To say that I’ve been in a social rut since COVID began would be a complete understatement. I’m not even sure I can tell you the last time I had a night out without my kids. And I’m not even talking about a night out with just me and the wife. I’m talking about a night out with another couple. And I’m talking about a couple who we like and who likes us. Not the kind of couple where two women (or men) are great friends and their husbands have to just stare at each other the whole time and try to come up with shit to talk about. I’m talking about where it’s truly operating like a square. There are nice moments where sure, the men do their thing and the women do their thing but there’s inevitably 4-6 solid moments where the entire group is humming along as a unit. That’s exactly the kind of evening I had the other day. Just a simple dinner in a nice restaurant without the worry of COVID, wearing masks, or thinking something was out to get us. Zero pressure. A night both couples seemed to have looked forward to. Great conversation. Plenty of laughter. Solid eats. And that feeling at the end where you think to yourself, “we could definitely be solid friends with these people.” And to say that I needed that night out more than anything would be very long overdue.
Too much of anyone will piss you off
Hell I wrote an entire article about this already. COVID was the eventual catalyst that lead me to getting my own office. Being in my home office with the kids just outside in the kitchen for an entire year when they remotely learned eventually became unsustainable. While my wife and I made it all the way through intact, I cannot say it was without issue. She too was working from home and the entire thing just gnawed on us all. Tensions rose, arguments surfaced, and I simply was not in a good place. And as I’ve mentioned before, it was no one’s fault. I didn’t hate anyone. No one hated me. But when you only have a few people you are physically interacting with, they become your soundboard for every emotion possible. It’s inevitable you’re going to get pissed off at each other. So when things began dying down with COVID, I finally got my own office space and things really started to improve. Well…initially. From the standpoint of “now I can work in peace” things have been excellent but there was still something missing.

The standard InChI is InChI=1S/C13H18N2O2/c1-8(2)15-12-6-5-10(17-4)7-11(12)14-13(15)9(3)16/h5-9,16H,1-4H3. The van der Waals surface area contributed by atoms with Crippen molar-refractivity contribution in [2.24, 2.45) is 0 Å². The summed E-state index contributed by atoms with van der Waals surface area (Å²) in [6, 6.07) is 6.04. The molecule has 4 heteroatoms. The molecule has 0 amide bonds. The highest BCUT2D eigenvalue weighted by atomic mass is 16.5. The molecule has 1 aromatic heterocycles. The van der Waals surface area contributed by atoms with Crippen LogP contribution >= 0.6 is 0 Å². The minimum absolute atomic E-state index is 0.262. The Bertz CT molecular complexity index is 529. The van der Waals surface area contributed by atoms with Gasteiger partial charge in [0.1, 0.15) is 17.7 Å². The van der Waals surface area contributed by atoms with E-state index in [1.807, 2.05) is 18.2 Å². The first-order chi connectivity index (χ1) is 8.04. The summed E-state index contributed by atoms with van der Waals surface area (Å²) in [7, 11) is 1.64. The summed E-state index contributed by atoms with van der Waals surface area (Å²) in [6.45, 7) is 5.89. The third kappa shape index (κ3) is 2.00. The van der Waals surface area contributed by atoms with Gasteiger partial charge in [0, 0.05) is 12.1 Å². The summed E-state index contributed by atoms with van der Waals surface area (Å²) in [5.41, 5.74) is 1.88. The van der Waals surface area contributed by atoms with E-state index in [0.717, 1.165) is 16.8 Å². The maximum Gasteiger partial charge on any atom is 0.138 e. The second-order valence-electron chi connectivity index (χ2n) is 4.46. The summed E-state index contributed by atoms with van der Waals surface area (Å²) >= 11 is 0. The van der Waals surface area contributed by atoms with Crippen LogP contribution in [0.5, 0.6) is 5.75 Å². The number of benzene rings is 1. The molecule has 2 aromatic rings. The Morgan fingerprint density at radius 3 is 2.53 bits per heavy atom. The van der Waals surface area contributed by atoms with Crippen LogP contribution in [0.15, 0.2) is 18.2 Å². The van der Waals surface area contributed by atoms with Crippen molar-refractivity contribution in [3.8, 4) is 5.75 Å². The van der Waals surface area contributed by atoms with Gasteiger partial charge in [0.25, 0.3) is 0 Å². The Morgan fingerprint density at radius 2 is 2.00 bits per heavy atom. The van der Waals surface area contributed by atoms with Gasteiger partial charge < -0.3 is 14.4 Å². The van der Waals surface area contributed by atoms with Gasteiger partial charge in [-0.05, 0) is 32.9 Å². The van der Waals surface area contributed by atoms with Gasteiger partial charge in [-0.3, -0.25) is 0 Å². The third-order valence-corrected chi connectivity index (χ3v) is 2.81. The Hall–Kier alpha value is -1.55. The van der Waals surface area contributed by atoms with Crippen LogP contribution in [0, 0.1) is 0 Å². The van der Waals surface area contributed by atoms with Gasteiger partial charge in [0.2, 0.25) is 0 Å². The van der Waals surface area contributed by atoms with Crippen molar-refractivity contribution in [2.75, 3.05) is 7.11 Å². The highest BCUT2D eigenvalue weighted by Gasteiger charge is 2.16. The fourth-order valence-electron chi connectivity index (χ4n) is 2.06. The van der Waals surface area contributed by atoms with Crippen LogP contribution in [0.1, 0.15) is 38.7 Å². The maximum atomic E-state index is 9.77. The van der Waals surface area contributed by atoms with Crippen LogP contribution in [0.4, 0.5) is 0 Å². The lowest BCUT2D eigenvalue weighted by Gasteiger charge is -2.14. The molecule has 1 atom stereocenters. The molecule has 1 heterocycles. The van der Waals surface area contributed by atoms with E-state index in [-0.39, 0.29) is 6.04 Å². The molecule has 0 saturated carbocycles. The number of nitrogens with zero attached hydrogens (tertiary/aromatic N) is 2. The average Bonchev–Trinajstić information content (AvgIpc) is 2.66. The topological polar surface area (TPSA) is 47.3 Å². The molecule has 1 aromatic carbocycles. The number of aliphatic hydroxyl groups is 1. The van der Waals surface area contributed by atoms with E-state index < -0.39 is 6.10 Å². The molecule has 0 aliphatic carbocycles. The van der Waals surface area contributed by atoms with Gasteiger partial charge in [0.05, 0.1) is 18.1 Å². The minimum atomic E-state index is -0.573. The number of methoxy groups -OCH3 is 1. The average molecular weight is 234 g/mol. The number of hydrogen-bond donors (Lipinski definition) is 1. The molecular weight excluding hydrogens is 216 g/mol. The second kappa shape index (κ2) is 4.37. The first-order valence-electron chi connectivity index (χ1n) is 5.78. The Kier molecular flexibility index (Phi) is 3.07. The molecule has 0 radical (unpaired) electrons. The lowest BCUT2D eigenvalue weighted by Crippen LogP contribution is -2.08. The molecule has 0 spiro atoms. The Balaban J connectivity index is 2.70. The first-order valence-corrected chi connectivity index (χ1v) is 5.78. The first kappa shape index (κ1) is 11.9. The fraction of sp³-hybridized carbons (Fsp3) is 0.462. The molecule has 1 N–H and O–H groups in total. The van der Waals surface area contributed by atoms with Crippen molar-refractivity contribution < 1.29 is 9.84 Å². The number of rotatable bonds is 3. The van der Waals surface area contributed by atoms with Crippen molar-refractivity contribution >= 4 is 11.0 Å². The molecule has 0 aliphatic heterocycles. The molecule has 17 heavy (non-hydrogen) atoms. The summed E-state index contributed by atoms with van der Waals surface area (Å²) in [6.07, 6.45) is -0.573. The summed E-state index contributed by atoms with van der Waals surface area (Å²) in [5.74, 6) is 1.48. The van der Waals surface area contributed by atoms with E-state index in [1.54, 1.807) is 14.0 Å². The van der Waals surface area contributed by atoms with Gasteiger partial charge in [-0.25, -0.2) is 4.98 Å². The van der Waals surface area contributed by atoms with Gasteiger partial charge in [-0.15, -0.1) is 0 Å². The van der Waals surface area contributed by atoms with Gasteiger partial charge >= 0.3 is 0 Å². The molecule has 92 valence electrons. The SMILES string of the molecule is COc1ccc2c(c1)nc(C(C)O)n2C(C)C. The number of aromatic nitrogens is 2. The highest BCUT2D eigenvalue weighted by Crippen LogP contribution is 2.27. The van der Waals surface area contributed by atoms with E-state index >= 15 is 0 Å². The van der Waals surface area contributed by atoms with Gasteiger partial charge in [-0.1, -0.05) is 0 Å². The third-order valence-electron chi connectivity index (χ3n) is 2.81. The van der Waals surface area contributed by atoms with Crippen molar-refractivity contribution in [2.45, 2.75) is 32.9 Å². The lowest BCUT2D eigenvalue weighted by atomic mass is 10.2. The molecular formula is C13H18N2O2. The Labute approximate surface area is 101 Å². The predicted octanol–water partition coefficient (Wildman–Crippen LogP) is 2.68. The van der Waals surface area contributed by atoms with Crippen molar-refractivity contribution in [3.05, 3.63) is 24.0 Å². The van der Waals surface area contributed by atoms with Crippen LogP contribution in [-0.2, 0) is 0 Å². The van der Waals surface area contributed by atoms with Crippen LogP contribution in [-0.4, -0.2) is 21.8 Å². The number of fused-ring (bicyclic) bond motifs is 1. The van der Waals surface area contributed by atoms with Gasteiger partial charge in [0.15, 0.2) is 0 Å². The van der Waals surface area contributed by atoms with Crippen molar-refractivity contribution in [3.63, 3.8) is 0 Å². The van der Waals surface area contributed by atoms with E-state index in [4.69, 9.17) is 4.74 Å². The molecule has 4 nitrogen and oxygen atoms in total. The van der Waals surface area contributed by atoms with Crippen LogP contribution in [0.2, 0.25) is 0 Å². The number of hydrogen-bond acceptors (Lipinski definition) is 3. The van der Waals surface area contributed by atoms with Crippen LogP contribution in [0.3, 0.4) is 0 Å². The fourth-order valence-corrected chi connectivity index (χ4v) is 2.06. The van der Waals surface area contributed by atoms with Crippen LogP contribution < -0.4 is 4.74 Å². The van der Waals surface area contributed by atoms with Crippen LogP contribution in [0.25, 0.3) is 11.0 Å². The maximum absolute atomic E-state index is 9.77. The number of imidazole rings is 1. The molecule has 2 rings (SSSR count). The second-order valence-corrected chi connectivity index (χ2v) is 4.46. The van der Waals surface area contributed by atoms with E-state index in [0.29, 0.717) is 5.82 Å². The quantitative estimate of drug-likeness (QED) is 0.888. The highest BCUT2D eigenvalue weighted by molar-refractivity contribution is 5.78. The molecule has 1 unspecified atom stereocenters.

We were almost there but not quite
When Delta waned, the kids returned back to school and we were seeing family again, things definitely improved. But I also noticed something. Even in the midst of the improvement we still weren’t seeing friends enough. My wife and I weren’t doing things alone enough. We just weren’t paying enough attention to “living.” We were merely functioning. Each day was the same, Every. Single. Day. While the wife and I weren’t arguing or resenting each other as we did when all four of us were essentially home for over a year, something just felt off. I felt bored. My wife felt bored. The lack of travel, going out to dinner, just “switching it up” began to take its doll. I started getting depressed. Honestly, it just sucked. So one day I just decided, “screw it.” I needed to take this upon myself. The thing is, I have plenty of friends. There’s enough out there to last me the rest of my life. I have enough money to travel. There’s enough locations out there I haven’t been to that can last me the rest of my life. Everything’s there for the taking. I’m just not taking it. So I finally took the first step.
Just one dinner and how I felt afterwards
All it took was one dinner out with a nice couple and it’s like my brain completely switched. All of a sudden I felt an optimism I hadn’t felt in a long time. Instead of thinking the worst and that life would simply drudge on day after day, I began thinking “hmmm, maybe I can travel more” and “wait, we should be doing this once a month with ALL our friends.” I started to think, “hey it’s not too bad doing this office thing all day, but maybe I can pick up a hobby (which I have, I’m learning to draw).” I began to look at my wife differently and I think she began to look at me differently. We realized that “hey, oh yeah, we are these people we thought we were and there’s a reason we’re married and it’s not just solely to be parents and just doing our day to day.” It’s to be people, human, above anything else. And to be human means to interact with other humans. Too little of that and you’re going to fall into a rut. I don’t care who you are or how introverted you might be. If you’re not interacting with other humans (in person), things get pretty dark pretty fast.
It’s a very distinct pattern
As I look back at various periods in my life where I recall being in a “good place” most if not all involved times when I was around other people. Most involved times when I was “doing stuff.” The more active and social I was, the better a place I was in. Is this a coincidence? Absolutely not. I usually refer to college as being one of the best times of my life. Why? Aside from the new found freedom you have, it’s because college was where I had such an amazing community around me. There was always someone to talk to or hang out with. And there was always something to do. I never felt stagnant. I never let my mind get the best of me. But you know something? There’s absolutely no reason you can’t have that as an adult. Sure you might not be able to drink as many beers and stay out as long as you once could, but you can still “be involved.” You can still have a great community around you. It just takes more effort. It just takes more planning. But if you do all of it, it’s 100% worth it.